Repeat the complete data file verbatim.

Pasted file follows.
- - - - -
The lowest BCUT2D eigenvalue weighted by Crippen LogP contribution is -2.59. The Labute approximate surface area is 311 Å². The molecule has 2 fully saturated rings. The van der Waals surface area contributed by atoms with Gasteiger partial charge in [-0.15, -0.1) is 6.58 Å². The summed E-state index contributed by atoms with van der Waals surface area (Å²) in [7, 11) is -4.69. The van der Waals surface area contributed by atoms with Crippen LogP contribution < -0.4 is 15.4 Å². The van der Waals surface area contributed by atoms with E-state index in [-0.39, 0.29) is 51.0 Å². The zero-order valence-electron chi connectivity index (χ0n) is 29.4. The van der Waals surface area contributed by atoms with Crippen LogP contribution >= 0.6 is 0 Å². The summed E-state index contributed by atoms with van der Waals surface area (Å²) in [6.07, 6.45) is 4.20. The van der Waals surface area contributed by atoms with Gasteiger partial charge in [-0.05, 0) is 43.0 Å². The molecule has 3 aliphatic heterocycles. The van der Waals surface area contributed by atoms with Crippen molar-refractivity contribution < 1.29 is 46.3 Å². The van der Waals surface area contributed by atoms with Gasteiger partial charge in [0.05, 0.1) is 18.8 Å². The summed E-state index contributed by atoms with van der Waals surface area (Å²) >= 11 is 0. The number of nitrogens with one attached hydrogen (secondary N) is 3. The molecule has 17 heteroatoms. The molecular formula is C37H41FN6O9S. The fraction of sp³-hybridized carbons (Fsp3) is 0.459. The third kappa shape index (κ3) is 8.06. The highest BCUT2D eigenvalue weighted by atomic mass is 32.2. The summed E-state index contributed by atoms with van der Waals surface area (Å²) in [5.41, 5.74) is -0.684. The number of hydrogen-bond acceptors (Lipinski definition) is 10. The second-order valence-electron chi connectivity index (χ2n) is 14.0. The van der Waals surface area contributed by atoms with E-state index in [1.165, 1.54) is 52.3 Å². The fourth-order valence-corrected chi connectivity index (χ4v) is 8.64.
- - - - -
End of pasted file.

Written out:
The lowest BCUT2D eigenvalue weighted by Crippen LogP contribution is -2.59. The Labute approximate surface area is 311 Å². The molecule has 2 fully saturated rings. The van der Waals surface area contributed by atoms with Gasteiger partial charge in [-0.15, -0.1) is 6.58 Å². The summed E-state index contributed by atoms with van der Waals surface area (Å²) in [7, 11) is -4.69. The van der Waals surface area contributed by atoms with Crippen LogP contribution < -0.4 is 15.4 Å². The van der Waals surface area contributed by atoms with E-state index in [-0.39, 0.29) is 51.0 Å². The zero-order valence-electron chi connectivity index (χ0n) is 29.4. The van der Waals surface area contributed by atoms with Crippen LogP contribution >= 0.6 is 0 Å². The summed E-state index contributed by atoms with van der Waals surface area (Å²) in [6.07, 6.45) is 4.20. The van der Waals surface area contributed by atoms with Gasteiger partial charge in [-0.05, 0) is 43.0 Å². The molecule has 3 aliphatic heterocycles. The van der Waals surface area contributed by atoms with Crippen molar-refractivity contribution < 1.29 is 46.3 Å². The van der Waals surface area contributed by atoms with Gasteiger partial charge in [0.05, 0.1) is 18.8 Å². The summed E-state index contributed by atoms with van der Waals surface area (Å²) >= 11 is 0. The number of nitrogens with one attached hydrogen (secondary N) is 3. The molecule has 17 heteroatoms. The molecular formula is C37H41FN6O9S. The fraction of sp³-hybridized carbons (Fsp3) is 0.459. The third kappa shape index (κ3) is 8.06. The highest BCUT2D eigenvalue weighted by atomic mass is 32.2. The summed E-state index contributed by atoms with van der Waals surface area (Å²) in [5.41, 5.74) is -0.684. The number of hydrogen-bond acceptors (Lipinski definition) is 10. The second-order valence-electron chi connectivity index (χ2n) is 14.0. The van der Waals surface area contributed by atoms with E-state index in [1.165, 1.54) is 52.3 Å². The fourth-order valence-corrected chi connectivity index (χ4v) is 8.64.